July 22 Just after 3 AM I push off into the Yukon. It’s nearly calm.  For days I’ve been paddling across the aptly named “Yukon Flats,” but ahead I can glimpse the Hamlin Hills.

After a few hours I hear the distant sound of a jet boat. In a few minutes it passes with a roar, two hundred yards away, coming up from nearby Steven’s Village, likely.  Soon I see another boat. This is a busy stretch of river, so near the bridge.

I stop for a break and notice a long groove on a gravel bar. It’s a fairly common sight along many Alaska rivers. A log has been swept downstream when the water was higher, it’s root wad dragging in the wet gravel.

Log groove on gravel bar

A nice cabin sits perched on a flat shelf, well above the river at the foot of a rocky hill. Impervious to the worst floods, far enough from the bridge for privacy yet close enough to for easy jet boat access, it’s a fine spot with a great view. My last year of smokejumping I jumped a fire near here. We pumped Yukon River water up the steep hills, the gritty glacial water slowly destroying the pump seals until they began leaking. A black bear had come through our empty camp, flattening out many of the tents, apparently just for the fun of it. The most memorable event happened as a group of us walked along the south bank right near here. One of the jumpers ahead of me stopped and kicked at something, then began to dig with his pulaski and hands. “Hey, check this out!” he yelled. We walked up. Holy smokes, he was uncovering a huge mammoth tusk! It was a remarkable find, long and heavy, the find of a lifetime.  What I wouldn’t give to see the animal that carried it. To this day that tusk hangs on the wall of the smokejumper loft in Fairbanks.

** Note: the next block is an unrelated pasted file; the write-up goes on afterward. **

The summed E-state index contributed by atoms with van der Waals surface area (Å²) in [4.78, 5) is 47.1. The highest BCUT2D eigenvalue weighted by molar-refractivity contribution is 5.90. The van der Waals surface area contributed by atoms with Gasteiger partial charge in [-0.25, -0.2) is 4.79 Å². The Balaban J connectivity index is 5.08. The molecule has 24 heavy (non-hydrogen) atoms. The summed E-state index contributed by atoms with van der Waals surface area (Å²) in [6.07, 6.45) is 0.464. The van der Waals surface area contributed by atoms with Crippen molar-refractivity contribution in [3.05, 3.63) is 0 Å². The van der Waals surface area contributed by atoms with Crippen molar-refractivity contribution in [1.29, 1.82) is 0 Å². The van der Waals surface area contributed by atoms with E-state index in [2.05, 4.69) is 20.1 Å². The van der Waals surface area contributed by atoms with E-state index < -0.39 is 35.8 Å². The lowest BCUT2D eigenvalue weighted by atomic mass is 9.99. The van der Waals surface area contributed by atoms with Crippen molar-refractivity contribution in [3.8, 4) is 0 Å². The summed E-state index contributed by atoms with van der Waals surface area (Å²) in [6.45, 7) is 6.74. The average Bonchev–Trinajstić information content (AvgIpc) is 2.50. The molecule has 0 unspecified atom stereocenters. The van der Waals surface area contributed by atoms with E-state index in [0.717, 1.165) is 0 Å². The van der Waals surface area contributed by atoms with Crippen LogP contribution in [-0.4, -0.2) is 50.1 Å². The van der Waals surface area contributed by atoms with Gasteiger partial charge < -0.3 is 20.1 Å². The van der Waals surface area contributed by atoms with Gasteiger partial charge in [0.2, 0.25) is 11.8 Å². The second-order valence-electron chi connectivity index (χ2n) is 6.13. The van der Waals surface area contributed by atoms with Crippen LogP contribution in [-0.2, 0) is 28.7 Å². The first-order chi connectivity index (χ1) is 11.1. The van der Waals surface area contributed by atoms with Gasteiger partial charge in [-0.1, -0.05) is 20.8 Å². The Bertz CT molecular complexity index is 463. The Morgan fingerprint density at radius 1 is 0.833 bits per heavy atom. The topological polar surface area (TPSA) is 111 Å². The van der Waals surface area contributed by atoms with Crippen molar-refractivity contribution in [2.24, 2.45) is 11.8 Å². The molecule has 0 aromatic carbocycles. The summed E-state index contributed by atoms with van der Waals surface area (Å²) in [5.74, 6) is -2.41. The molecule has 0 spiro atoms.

Mammoth tusk, Yukon River, Alaska

There are more cabins here and there, on high, flat spots along creeks or brooks. In gentle eddies lines of cork mark salmon nets, the end of each net marked by a larger buoy of some kind so boats don’t become entangled.

It’s a hot day. I stop on a shady gravel bar and build a campfire. I dip my little cooking pot full of cold Yukon water, bring it to a boil, them mix up a delicious, calorie dense lunch of flavored instant potatoes, freeze dried cheese, freeze dried meat, and ghee.

Trip Overview and Map

About two o’clock I catch the first view of the Yukon River bridge, the only bridge across the river in the entire state of Alaska.  A few cars cross the bridge. A handful of people are loading or unloading or loitering around boats at the landing.  There’s a little restaurant, and a gas pump. I’d planned to get a meal here, to get a shower. But how about my boat? All my gear? I could land upstream. Hide it. Bring my most valuable small stuff with me. But I just had a good meal. I’ve got plenty of food. I had a shower only four days ago! I paddle by in the middle of the river.  There are several dozen vehicles parked at the landing, most with boat trailers.

Yukon Crossing Bridge

Downstream of the bridge several more jet boats pass. I round a bend and most of the activity is left behind me.

It’s now late in the day. I’ve come a long way and watch for a campsite.  Bluffs run right down to the river in most places though. In a few places are cabins. After miles of watching, and occasionally checking out unsatisfactory spots, I find a flat, shady spot with an awesome view of the river and the bluffs on the opposite shore.  I paddled 40 “crow miles” today, far more considering all the bends. I must have seen 20 boats today, more than the rest of the trip put together.

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